An older man was collecting donations for the VFW outside the Kroger on Saturday. He had a friendly face, so I walked over.
We chatted for a minute. Fumbling through my purse for a couple of bucks, I told him, “We have a good friend who served in Vietnam.”
“Here,” the man said as he pulled forth a colorful beaded key chain from his pocket. “Give this to your friend and say, ‘Welcome back.'”
I smiled and looked at him closely. Then, acknowledging my confusion, he said this: “Vietnam Vets didn’t get a warm welcome when they came home from the war. It’s been my life’s goal to make sure every Vet gets a welcome home, even if its a little late.”
This warmed my heart all the way through.
“You bet!” I said and, “Thank you.” I placed my two bucks in the pot, dropped the key chain in my purse and went into the store.
Two days later…
We attended the local Veteran’s Day Parade with our Vet friend, Bill. It is a family tradition to accompany him every year on November 11th at 11 am. He loves this event, although it stirs a lot of memories for him. He was an MP in Vietnam. He paid the price there, affected by the chemicals they used to push back the Americans, experiencing the trauma of watching men die and then the rejection from folks back home. At the parade, there are Vets from every war since WWII. We accompany Bill as he observes and remembers. Rangers, Sergeants, jeeps, bands, ROTC groups and politicians all file past us in this modern day setting.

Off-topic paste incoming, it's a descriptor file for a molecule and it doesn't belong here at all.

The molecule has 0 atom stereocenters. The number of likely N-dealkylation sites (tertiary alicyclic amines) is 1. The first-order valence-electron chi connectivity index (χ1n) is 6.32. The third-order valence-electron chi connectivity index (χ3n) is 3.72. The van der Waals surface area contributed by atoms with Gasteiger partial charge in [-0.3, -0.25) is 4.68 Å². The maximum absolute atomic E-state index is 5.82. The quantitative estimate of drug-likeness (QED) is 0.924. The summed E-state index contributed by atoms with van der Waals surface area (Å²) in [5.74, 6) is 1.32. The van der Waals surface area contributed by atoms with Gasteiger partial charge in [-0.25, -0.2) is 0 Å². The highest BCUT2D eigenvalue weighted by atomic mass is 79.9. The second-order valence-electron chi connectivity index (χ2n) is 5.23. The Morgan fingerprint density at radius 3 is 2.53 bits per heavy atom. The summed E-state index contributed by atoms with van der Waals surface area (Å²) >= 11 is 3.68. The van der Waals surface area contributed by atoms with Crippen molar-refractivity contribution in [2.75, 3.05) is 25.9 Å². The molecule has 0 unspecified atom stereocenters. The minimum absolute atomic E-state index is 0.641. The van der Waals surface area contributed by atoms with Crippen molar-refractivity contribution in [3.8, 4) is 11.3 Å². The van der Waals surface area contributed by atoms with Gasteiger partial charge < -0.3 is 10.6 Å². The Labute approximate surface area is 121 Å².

My absolute favorite thing about this event is seeing Bill salute his fellow soldiers and leaders. Old men are brought to tears out here on the streets of Marietta, remembering and honoring the ones who’ve fallen. They are reminded that they were the chosen ones who survived those hellish days. Some are still struggling.
The only thing we can do here is watch and smile and say “Thank you.” We did this and it was both memorable and touching.
Afterwards, walking to our cars, I said, “Bill, I have something for you from the VFW man collecting money at the Kroger.”
His face lit up, “What is that?” he asked.
I dug in my purse again and pulled out the colorful chain.
“Welcome back,” I said.
“Oh. These are the colors of the Vietnam Veterans. Thank you.
He paused. “What should I do with it?” he asked.
“Its a key chain. Clip it to your keys.”
He fooled with it for a few seconds and smiled curiously as he slipped it into his jacket pocket.
“Sounds good,” he said.
It did sound good. To say “thank you” to so many former soldiers who sacrificed the best years of their lives for our country. It also sounded good to say “Welcome Home,” even if a little late.